You have dinner guests. Everyone is seated around the table. A bounty of food is being served. Everyone is enjoying a great meal – until a quiet, but deadly gas wafts from the corner where your cute and cuddly puppy is enjoying a little nap. All of a sudden, your eyes are burning and your nose hairs are curling. Score one for embarrassing moments as your guests struggle to hold onto their dinner.
Anyone who has ever had a dog knows that puppy flatulence can send people fleeing from a room at about the same speed as a round of teargas would. Don’t panic. There are a few things you can do to minimize your puppy’s gas.
Let’s start by taking a look at why puppies pass gas. Flatulence is the result of an excess amount of gases in the intestinal tract. While most of the gases from a puppy’s intestinal tract are odorless, those that aren’t certainly serve to get your attention. The foul-smelling gases usually contain hydrogen sulfide.
In most cases, bacteria found in the colon or large intestine produce the stinky gases – the same ones that can send you running from a room. The gases are a result of fiber being broken down by gas-producing bacteria that live in the puppy’s colon. Thus, the more fiber, the more flatulence you can expect.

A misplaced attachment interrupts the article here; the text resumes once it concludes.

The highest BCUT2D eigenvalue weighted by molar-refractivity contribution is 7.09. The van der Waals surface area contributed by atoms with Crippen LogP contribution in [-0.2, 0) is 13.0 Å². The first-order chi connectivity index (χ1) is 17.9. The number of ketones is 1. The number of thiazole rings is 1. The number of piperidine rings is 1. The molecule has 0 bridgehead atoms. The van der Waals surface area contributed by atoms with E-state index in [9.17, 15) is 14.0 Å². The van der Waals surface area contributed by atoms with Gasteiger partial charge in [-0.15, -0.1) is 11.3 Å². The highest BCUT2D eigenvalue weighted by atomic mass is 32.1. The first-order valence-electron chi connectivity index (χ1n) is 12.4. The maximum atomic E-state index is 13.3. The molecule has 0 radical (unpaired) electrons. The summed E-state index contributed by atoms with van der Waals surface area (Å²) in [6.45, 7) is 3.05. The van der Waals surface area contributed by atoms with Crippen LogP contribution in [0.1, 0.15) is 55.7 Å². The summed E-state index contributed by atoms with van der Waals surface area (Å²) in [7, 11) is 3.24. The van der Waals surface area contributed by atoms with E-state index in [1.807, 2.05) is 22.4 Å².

Eating too fast is a common cause of unwanted flatulence. The puppy swallows a lot more air when gobbling food than he or she would if they ate slowly.
Certain foods are known to cause flatulence. Avoid feeding foods such as beans, peas, cauliflower or broccoli if your puppy has a problem with gas.
Puppy owners should expect their dog to pass gas. It is a normal biological function that you will have to live with. What goes in must come out. The good news is that there are some things you can do on your own without seeking costly medical advice.
Try feeding the puppy smaller meals several times a day. This also works well with adult dogs.
Avoid low quality dog foods. You do get what you pay for. Less money often equates to more gas when it comes to cheap pet foods.
If the puppy gobbles his or her food, you need to slow them down. This is easy to do and can be accomplished by placing several spoons in the food bowl. The puppy will have to nibble his or her way around the foods.
Avoid feeding treats that may include milk or cheese. Lactose definitely attributes to the flatulence problem.
Fresh and dried fruits can tend to cause gas, so avoid feeding these items to any puppy that has a bad case of flatulence.
Avoid canned foods that contain carrageenan, which is an ingredient used for texturing pet foods.
It can be helpful to walk the puppy within a half-hour of eating. This allows the puppy the opportunity to pass gas outdoors.
If these simple tips don’t help, consult your puppy’s veterinarian. There are “low residue” diets available that might help. Feeding a low residue diet allows the puppy’s body to digest and absorb nutrients before they reach the gas-forming bacteria found in the colon. Some puppies respond well to low nutrient diets.